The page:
The FC-150’s versatility also set it apart from the rest, as the Jeep delivered excellent off-roading capabilities for the time. The Museum’s website notes that the Jeep was “durable and could take a lot of abuse,” making it an excellent option for those who needed a vehicle for hauling around equipment.

Despite receiving positive reviews following its initial release in 1957, the truck’s sales ended up being underwhelming. The vehicle was ultimately discontinued in 1965, and as a result of the lack of sales, you won’t see many used FC-150’s lying around today.

Still, the FC-150 is being admired today. Tom Joslin of Jalopnik.com wrote a glowing review two years ago:

“It’s a bit of a mutt, but it’s unimaginable—to us at least—that anyone would dispute the cool factor on this old Forward Control Jeep…The design was the unique brainchild of Brook Stevens, but underneath these utilitarian beasts were mostly CJ-5. You need look no further than Jeep’s “torture us with a model they won’t build” Mighty FC concept to see that the same concept and basic design is still just as cool, if not cooler now as it was when new.”

1993 Jeep Echo

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Long before we were admiring the 2015 Jeep Renegade, the company had wanted to engineer a “baby Jeep” (as described by Evan McCausland of AutoMobileMag.com). This led to them unveiling a concept for their 1993 Jeep Echo at the Detroit Auto Show. Marketed towards “the environmentally-aware generation,” the Echo’s body structure was composed of aluminum, wrapped in plastic panels. This made the vehicle 100-percent recyclable.

Coming in a 143-inches long (or, for those counting at home, nearly two feet shorter than the 2015 Renegade), the Echo included a two-stroke, all-aluminum, 1.5-liter three-cylinder motor, capable of delivering 85 horsepower and 120 ft-lbs of torque. Those might be some low power specs, but even then, the engine still weighed less than the standard 2.0-liter four-cylinder Jeep engines. Furthermore, the engine included both “direct fuel injection” as well as “supercharger” technology.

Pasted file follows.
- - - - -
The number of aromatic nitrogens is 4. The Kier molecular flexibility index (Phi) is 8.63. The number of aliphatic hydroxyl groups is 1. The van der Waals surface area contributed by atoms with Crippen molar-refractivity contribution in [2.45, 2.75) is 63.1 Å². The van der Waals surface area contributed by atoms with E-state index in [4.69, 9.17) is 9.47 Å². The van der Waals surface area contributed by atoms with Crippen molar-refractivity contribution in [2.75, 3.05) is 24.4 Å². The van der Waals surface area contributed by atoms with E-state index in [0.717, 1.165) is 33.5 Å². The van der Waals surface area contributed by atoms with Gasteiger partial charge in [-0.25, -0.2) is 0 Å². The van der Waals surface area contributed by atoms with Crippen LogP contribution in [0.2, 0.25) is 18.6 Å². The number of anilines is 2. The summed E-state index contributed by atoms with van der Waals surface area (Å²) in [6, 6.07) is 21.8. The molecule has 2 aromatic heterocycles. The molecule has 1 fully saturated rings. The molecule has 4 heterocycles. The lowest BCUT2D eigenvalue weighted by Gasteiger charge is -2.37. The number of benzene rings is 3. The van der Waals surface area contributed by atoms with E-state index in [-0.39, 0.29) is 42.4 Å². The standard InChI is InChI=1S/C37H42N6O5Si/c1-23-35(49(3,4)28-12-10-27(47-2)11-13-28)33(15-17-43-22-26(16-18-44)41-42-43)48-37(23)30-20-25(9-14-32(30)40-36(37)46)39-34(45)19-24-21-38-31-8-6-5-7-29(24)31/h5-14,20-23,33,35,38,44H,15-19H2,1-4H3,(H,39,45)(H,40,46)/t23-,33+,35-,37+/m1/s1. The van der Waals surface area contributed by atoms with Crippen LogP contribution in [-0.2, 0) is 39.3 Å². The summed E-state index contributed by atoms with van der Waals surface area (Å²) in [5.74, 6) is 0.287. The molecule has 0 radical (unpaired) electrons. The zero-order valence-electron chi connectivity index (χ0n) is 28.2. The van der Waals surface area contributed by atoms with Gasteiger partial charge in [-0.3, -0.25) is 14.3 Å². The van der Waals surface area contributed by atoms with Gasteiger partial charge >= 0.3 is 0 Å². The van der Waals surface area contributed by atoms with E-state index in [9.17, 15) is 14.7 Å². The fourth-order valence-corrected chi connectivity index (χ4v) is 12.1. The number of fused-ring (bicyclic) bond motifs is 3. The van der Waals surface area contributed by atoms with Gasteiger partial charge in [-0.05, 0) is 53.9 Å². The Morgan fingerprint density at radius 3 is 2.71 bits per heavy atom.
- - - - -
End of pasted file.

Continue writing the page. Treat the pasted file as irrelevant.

The brand would travel to various auto shows to show off their idea, and the vehicle was generally well received by pundits.

“At virtually the opposite end of the spectrum [of the Dodge Ram pickup], spiritually and conceptually, was the tiny, environmentally correct Jeep Ecco,” Automobile Mag had said in 1993. “The Ecco makes use of the vertical-slot Jeep grille, one of the best-known and best-loved car “faces” in the world. The Ecco features recyclable materials and a lean-burn 1.5-liter, 85-bhp three-cylinder two-stroke engine. The wheelbase is 100.3 inches with a minuscule overall length of 143.0 inches – more than a foot shorter than a Honda Civic del Sol.”

Despite the generally warm reception, the brand didn’t end up making their “baby Jeep” for nearly 15 years. Finally, the Jeep Compass and Jeep Patriot were released in 2006, somewhat satisfying the market’s desire for a small version of the iconic Jeep. The two-stroke engine saw its demise around the same time. Although it was rumored to be included in the Dodge and Plymouth Neon, it was eventually trashed for financial reasons.

While the Echo could never be appreciated by Jeep lovers, that doesn’t mean the vehicle is gone forever. It lives on within Chrysler’s “historical vehicle collection,” meaning it shouldn’t even be forgotten.

 

If you happen to come across one of these Jeeps for sale, you’re in fact the luckiest person in the world (seriously, you should buy a lottery ticket or, like, avoid lightning). However, you’ll still be able to see some of these concepts and features included in the design of today’s SUV models. These Jeeps may not be available, but they’ve clearly made an impact on the company.